Botanical art and illustration alike place a spotlight on a particular plant by removing it from its natural context and depicting it alone, often against a white background. In her later paintings, Mee occasionally added the forest background to show the plant in its environment. One of these works is Philodendron from The Shirley Sherwood Collection. This recontextualization of the plant in its ecosystem is a reminder that many of the plants painted by Mee are extremely dependent on others. As epiphytes (like the Bromeliads) or vines (like the Philodendron) they rely structurally on other plants, while Heliconias depend on highly specialized relationships with animal pollinators. Yet scientific representation and even aesthetic appreciation hinge, to a large extent, on our ability to extract plants from their natural environment. To analyze is often to isolate, magnify, or dissect a living organism, but to understand it one must also grasp the system of relationships that allows it to flourish. Late in her career, Mee drew attention to the process—necessary to our understanding of plants—of removing and then re-embedding them in their ecosystem by filling in the blank background of her plant portraits.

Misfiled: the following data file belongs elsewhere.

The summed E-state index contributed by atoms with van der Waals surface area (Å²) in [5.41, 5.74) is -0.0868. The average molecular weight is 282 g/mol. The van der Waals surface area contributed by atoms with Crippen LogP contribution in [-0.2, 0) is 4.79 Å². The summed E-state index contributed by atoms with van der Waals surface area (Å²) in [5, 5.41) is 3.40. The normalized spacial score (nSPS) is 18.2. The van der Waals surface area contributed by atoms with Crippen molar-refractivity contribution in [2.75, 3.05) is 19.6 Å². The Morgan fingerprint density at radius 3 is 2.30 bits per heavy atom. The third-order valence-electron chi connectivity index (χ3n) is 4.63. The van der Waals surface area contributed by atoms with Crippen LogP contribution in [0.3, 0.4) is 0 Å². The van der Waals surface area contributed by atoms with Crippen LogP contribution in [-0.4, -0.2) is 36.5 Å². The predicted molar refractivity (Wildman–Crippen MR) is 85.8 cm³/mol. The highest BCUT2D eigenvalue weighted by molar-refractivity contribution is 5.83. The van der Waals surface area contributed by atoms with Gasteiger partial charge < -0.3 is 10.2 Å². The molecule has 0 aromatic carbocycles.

Botanical artist Nirupa Rao describes in her essay why, in the rainforest context, botanical illustration may achieve better results than photography given that so many rainforest plants disappear into the canopy or are intricately entangled with other species. Unlike a photographer, botanical artists can utilize different vantage points and their own imaginations to extrapolate the plant from its environment so as to understand and represent it as a singular type or individual. The course of Mee’s career and her peculiar late paintings, such as the Philodendron, demonstrate her evolving insight into plants: from extracting to embedding them in their environments, from capturing their portraits to returning them to a landscape. Mee’s concern for the plant’s continuing existence in its living ecosystem and her early advocacy for the Amazon speak to some of the most urgent and pressing issues of our day (fig. 6).

Margaret Mee (1909–88), 64 × 47 cm, gouache. Loan, The Shirley Sherwood Collection, UK

Fig. 6. Margaret Mee, Philodendron Rio Negro Amazonas, The Shirley Sherwood Collection.

Yota Batsaki is Executive Director of Dumbarton Oaks Research Library and Collection and principal investigator of the Mellon-funded Plant Humanities Initiative.